Maude Barlow is the National Chairperson of The Council of Canadians, Canada’s largest citizen’s advocacy organization, as well as the co-founder of the Blue Planet Project, which works to stop commodification of the world’s water. Maude was recently featured in the Globe & Mail newspaper regarding her most recent endeavors.
Maude delivers keynotes on water privatization issues; health care; Canada-US relations; trade; globalization; women’s issues and education.
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This article was originally published in the Globe & Mail. Written by Vidya Kauri. [online source]
Having made this vital resource a cause célèbre, Maude Barlow now calls for it to be front and centre in government policy
Part of Liquid State: The science, art and wonder of water in Canada, an occasional series about one of the nation’s most magnificent resources.
Maude Barlow, national chair of the Council of Canadians and the country’s leading water activist, is expecting the release of her latest book next month. Blue Future: Protecting Water for People and the Planet Forever is the final in a trilogy that uses compelling statistics to examine the global water crisis. In the book, Ms. Barlow, who was a leader in the successful movement to push the United Nations to recognize water as a human right, introduces the notion that water, like living beings, has rights too.
Ms. Barlow, 66, is nationally recognized as a staunch advocate for public control of water and equal access to clean water worldwide. A grandmother of four, the Ottawa-based writer has 11 honorary doctorates and several environmental awards for her tireless work. The first book in her series, Blue Gold, was a call to people to understand that water is being captured by corporate interests and that governments should retain control of it. The second, Blue Covenant, was about the international movement to fight water privatization. It ended with the statement that people had to push the United Nations to recognize water as a human right – a global struggle in which Ms. Barlow was one of the leaders.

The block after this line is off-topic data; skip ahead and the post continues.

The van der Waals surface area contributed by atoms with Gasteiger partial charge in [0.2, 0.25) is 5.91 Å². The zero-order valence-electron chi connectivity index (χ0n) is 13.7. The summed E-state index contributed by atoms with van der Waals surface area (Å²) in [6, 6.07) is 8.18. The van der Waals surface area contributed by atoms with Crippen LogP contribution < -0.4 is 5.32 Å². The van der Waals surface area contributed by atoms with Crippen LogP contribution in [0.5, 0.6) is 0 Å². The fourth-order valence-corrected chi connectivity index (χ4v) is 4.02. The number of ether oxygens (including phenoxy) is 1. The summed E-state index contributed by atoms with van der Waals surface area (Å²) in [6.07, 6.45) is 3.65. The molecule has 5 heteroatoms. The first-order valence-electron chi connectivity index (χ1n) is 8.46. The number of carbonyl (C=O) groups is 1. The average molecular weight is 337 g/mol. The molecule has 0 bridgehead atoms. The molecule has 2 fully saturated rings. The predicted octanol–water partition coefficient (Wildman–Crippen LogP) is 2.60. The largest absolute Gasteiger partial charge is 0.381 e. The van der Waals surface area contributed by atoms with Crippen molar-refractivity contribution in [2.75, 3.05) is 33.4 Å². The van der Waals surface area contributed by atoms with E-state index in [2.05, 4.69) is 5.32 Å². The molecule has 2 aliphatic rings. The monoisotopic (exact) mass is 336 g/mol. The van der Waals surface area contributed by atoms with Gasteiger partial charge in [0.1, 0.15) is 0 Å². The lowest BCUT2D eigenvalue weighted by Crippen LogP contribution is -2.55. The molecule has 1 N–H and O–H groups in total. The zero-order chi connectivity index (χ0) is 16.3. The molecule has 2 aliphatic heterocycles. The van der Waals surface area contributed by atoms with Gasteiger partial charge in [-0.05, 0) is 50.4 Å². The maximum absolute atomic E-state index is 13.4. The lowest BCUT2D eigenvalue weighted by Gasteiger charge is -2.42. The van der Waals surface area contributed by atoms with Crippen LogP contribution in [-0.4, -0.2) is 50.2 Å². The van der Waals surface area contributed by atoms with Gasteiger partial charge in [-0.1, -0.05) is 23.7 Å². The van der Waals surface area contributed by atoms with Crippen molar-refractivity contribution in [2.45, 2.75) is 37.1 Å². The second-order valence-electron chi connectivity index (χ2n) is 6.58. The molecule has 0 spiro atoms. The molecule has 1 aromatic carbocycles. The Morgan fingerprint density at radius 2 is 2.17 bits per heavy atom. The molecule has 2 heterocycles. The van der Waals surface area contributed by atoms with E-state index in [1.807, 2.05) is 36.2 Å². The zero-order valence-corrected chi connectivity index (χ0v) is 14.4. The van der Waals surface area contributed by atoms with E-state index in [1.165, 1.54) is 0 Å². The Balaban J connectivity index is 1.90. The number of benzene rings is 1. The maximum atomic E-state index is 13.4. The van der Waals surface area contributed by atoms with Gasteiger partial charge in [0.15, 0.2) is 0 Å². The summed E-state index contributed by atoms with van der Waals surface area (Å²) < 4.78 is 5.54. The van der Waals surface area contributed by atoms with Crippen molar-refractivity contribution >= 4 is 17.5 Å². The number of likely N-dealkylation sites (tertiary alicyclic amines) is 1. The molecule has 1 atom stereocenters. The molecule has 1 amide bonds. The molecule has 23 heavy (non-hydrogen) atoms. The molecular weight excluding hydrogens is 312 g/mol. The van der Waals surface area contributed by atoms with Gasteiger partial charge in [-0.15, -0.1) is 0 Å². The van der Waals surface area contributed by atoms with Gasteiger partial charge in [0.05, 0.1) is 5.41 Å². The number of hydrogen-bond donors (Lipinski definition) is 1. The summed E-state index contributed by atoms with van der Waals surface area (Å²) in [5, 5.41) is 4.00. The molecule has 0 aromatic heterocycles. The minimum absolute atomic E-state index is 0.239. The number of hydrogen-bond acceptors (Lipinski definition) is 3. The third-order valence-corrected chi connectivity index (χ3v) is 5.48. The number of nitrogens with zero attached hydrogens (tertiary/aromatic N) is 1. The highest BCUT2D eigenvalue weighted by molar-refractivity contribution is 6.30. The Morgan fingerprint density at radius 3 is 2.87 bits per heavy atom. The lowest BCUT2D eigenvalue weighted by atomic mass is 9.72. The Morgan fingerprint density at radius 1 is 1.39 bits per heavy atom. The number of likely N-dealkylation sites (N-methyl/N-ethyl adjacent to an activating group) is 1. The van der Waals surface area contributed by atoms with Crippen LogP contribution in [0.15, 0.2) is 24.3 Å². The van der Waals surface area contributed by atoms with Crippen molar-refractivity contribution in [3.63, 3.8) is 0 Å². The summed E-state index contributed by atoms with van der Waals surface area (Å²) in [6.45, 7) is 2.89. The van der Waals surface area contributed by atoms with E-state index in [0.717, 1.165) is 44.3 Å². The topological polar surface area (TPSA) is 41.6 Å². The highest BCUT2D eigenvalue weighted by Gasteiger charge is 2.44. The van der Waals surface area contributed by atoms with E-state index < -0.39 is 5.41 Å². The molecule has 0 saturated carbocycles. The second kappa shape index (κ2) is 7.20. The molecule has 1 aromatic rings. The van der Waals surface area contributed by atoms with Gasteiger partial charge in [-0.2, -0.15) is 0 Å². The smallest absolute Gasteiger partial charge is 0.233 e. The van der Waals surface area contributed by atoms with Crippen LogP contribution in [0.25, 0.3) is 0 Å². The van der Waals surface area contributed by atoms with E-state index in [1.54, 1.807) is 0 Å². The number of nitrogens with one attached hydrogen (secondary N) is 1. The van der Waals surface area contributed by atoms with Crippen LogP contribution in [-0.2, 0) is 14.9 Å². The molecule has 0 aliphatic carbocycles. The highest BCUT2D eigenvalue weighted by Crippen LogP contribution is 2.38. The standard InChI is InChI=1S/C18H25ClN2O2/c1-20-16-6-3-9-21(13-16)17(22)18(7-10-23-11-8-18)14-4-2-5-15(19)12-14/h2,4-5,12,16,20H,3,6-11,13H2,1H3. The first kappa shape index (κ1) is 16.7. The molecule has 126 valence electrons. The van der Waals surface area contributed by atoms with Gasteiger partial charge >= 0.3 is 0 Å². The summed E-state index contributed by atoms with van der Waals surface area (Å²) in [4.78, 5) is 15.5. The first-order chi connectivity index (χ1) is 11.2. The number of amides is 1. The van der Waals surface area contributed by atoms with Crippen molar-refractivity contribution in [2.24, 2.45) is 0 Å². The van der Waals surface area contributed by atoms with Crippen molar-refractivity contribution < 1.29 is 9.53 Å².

Blue Future starts by announcing the achievement of that goal on July 28, 2010. She spoke with The Globe and Mail about what needs to be done now that the goal has been achieved.
What is the main argument in Blue Future?
It is that we have to create a new ethic that puts water at the centre of our lives and around which we build all policy: Trade, economics, energy, food, you name it. If it hurts water, it has to be re-assessed, or dropped. The book is based on four principles. The first is that, if water is a human right, we have to find a way to pay for it. The second is that water is a public heritage, the third is that water has rights too, and the fourth is that water can teach us how to live together and we can find ways to see water as a means of peace-keeping and peace-making. For example, the warring factions in the Middle East who have unified to protect the Jordan River.
Who profits from water in our country?
Water is mostly still in public hands in Canada, but about three years ago, the Harper government tied funding to municipalities for new water infrastructure to public-private partnerships. Most people don’t know about it, but it’s quite dangerous because it locks municipalities to a private model, which is always more expensive. A lot of municipalities, including Regina and St. John’s, by and large, don’t want to privatize, but they can’t get federal funds if they won’t. The Harper government is keen to sign the Comprehensive Economic and Trade Agreement with Europe, which would make it impossible to reverse that decision. So that’s pernicious and just starting in Canada.